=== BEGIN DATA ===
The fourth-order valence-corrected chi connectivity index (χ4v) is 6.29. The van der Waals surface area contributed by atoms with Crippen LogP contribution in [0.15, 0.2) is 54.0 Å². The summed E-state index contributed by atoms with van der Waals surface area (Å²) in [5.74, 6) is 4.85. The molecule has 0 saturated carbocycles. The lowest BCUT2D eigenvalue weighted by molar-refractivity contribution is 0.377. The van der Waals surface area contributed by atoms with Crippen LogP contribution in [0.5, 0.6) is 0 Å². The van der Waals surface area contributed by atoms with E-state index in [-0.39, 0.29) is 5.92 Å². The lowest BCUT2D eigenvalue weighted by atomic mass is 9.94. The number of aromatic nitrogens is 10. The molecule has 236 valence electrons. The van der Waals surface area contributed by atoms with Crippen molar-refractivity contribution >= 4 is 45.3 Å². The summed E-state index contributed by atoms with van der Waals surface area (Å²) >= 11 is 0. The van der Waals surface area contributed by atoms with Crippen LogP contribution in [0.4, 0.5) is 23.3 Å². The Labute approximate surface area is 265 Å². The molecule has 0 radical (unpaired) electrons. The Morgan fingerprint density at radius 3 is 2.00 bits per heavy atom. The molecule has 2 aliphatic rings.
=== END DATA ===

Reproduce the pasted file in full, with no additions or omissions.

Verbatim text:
The fourth-order valence-corrected chi connectivity index (χ4v) is 6.29. The van der Waals surface area contributed by atoms with Crippen LogP contribution in [0.15, 0.2) is 54.0 Å². The summed E-state index contributed by atoms with van der Waals surface area (Å²) in [5.74, 6) is 4.85. The molecule has 0 saturated carbocycles. The lowest BCUT2D eigenvalue weighted by molar-refractivity contribution is 0.377. The van der Waals surface area contributed by atoms with Crippen LogP contribution in [0.5, 0.6) is 0 Å². The van der Waals surface area contributed by atoms with E-state index in [-0.39, 0.29) is 5.92 Å². The lowest BCUT2D eigenvalue weighted by atomic mass is 9.94. The number of aromatic nitrogens is 10. The molecule has 236 valence electrons. The van der Waals surface area contributed by atoms with Crippen molar-refractivity contribution >= 4 is 45.3 Å². The summed E-state index contributed by atoms with van der Waals surface area (Å²) >= 11 is 0. The van der Waals surface area contributed by atoms with Crippen LogP contribution in [0.4, 0.5) is 23.3 Å². The Labute approximate surface area is 265 Å². The molecule has 0 radical (unpaired) electrons. The Morgan fingerprint density at radius 3 is 2.00 bits per heavy atom. The molecule has 2 aliphatic rings.